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Inventing American Exceptionalism
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Inventing American Exceptionalism: The Origins of American Adversarial Legal Culture, 1800-1877

Amalia D. Kessler

Abstract

It is widely accepted that American procedure—and indeed American legal culture as a whole—are adversarial (and distinctively so). Yet, precisely because this assumption is so deep-rooted, we have no history of how American adversarialism arose. This book provides such a history. It shows that the United States long employed not only lawyer-empowering adversarial procedure, but also various forms of more judge-dependent, quasi-inquisitorial procedure—including the equity tradition borrowed from England and, to a lesser extent, conciliation courts transplanted from continental Europe. Howev ... More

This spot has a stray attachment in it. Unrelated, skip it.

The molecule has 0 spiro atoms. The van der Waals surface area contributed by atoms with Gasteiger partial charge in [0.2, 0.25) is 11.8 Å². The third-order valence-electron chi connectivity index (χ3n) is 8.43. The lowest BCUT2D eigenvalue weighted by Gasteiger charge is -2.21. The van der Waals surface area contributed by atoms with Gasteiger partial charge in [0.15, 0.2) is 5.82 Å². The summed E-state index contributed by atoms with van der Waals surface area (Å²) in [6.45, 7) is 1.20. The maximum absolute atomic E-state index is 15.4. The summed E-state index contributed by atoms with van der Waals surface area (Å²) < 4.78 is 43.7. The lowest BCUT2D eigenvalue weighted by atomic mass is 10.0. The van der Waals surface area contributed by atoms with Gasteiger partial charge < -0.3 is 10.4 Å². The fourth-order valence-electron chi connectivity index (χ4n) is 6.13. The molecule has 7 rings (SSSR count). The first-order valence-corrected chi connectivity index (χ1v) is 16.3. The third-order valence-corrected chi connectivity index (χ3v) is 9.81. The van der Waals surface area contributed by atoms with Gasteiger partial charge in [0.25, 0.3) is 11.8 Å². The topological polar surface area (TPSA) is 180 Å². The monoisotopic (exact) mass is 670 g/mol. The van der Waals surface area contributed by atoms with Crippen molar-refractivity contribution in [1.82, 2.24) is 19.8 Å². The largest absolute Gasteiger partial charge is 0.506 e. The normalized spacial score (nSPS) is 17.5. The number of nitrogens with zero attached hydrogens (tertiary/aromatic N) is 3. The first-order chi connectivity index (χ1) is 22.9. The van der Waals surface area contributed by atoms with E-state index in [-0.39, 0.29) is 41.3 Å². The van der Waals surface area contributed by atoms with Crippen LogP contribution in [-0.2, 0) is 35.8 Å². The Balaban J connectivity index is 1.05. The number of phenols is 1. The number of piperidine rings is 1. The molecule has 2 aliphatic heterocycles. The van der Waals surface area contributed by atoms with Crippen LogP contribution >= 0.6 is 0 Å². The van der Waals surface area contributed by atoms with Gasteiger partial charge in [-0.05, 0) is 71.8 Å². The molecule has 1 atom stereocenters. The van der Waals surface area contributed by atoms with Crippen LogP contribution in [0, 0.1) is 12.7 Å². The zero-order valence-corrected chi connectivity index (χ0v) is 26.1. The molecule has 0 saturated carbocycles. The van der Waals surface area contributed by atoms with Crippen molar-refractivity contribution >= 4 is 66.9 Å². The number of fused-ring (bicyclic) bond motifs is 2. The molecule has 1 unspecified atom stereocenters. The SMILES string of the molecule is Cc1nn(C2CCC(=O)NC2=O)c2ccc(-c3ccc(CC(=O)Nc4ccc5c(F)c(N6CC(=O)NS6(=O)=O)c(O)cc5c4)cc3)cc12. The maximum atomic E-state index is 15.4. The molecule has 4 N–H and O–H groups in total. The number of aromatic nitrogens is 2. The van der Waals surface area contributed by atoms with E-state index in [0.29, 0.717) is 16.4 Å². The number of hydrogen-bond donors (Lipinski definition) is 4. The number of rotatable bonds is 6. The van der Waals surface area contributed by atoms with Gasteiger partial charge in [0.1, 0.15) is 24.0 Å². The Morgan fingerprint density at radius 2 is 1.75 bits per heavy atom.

Keywords: American exceptionalism, adversarial procedure, inquisitorial procedure, common law, equity, chancery, conciliation courts, racial hierachy, market regulation, Freedmen’s Bureau courts

Bibliographic Information

Print publication date: 2017 Print ISBN-13: 9780300198072
Published to Yale Scholarship Online: May 2017 DOI:10.12987/yale/9780300198072.001.0001

Authors

Affiliations are at time of print publication.

Amalia D. Kessler, author
Stanford University